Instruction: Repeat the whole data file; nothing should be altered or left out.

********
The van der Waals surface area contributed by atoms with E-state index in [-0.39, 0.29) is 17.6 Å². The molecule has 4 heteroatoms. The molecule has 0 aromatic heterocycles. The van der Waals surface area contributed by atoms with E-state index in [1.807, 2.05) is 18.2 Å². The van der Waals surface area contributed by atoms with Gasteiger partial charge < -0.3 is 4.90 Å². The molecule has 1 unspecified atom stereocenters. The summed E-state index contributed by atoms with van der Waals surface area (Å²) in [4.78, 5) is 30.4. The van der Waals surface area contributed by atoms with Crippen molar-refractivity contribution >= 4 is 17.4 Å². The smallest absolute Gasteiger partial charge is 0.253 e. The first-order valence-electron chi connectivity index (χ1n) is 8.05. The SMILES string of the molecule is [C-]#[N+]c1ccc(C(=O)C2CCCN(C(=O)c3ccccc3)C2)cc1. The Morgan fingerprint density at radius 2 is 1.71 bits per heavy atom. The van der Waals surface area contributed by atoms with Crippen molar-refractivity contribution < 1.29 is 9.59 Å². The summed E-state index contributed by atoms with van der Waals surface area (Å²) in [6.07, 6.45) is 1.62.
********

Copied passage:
The van der Waals surface area contributed by atoms with E-state index in [-0.39, 0.29) is 17.6 Å². The molecule has 4 heteroatoms. The molecule has 0 aromatic heterocycles. The van der Waals surface area contributed by atoms with E-state index in [1.807, 2.05) is 18.2 Å². The van der Waals surface area contributed by atoms with Gasteiger partial charge < -0.3 is 4.90 Å². The molecule has 1 unspecified atom stereocenters. The summed E-state index contributed by atoms with van der Waals surface area (Å²) in [4.78, 5) is 30.4. The van der Waals surface area contributed by atoms with Crippen molar-refractivity contribution >= 4 is 17.4 Å². The smallest absolute Gasteiger partial charge is 0.253 e. The first-order valence-electron chi connectivity index (χ1n) is 8.05. The SMILES string of the molecule is [C-]#[N+]c1ccc(C(=O)C2CCCN(C(=O)c3ccccc3)C2)cc1. The Morgan fingerprint density at radius 2 is 1.71 bits per heavy atom. The van der Waals surface area contributed by atoms with Crippen molar-refractivity contribution < 1.29 is 9.59 Å². The summed E-state index contributed by atoms with van der Waals surface area (Å²) in [6.07, 6.45) is 1.62.